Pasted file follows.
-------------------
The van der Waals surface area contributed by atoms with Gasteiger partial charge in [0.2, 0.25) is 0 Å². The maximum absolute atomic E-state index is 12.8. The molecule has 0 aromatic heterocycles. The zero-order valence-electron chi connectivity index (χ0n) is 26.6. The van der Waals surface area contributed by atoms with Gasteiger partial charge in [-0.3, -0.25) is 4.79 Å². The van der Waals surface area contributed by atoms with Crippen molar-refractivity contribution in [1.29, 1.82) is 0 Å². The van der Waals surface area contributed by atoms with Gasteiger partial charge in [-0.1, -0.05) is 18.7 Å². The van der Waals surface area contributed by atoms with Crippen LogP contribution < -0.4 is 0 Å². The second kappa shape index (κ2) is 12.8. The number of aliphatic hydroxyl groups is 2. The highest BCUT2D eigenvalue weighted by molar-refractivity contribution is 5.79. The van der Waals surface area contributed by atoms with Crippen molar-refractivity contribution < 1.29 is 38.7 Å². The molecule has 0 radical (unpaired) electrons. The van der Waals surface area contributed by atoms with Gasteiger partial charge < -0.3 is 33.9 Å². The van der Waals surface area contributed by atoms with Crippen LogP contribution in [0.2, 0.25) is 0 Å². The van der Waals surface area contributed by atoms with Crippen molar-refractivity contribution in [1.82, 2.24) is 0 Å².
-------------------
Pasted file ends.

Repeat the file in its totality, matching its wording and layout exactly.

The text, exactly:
The van der Waals surface area contributed by atoms with Gasteiger partial charge in [0.2, 0.25) is 0 Å². The maximum absolute atomic E-state index is 12.8. The molecule has 0 aromatic heterocycles. The zero-order valence-electron chi connectivity index (χ0n) is 26.6. The van der Waals surface area contributed by atoms with Gasteiger partial charge in [-0.3, -0.25) is 4.79 Å². The van der Waals surface area contributed by atoms with Crippen molar-refractivity contribution in [1.29, 1.82) is 0 Å². The van der Waals surface area contributed by atoms with Gasteiger partial charge in [-0.1, -0.05) is 18.7 Å². The van der Waals surface area contributed by atoms with Crippen LogP contribution < -0.4 is 0 Å². The second kappa shape index (κ2) is 12.8. The number of aliphatic hydroxyl groups is 2. The highest BCUT2D eigenvalue weighted by molar-refractivity contribution is 5.79. The van der Waals surface area contributed by atoms with Crippen molar-refractivity contribution < 1.29 is 38.7 Å². The molecule has 0 radical (unpaired) electrons. The van der Waals surface area contributed by atoms with Gasteiger partial charge < -0.3 is 33.9 Å². The van der Waals surface area contributed by atoms with Crippen LogP contribution in [0.2, 0.25) is 0 Å². The van der Waals surface area contributed by atoms with Crippen molar-refractivity contribution in [1.82, 2.24) is 0 Å².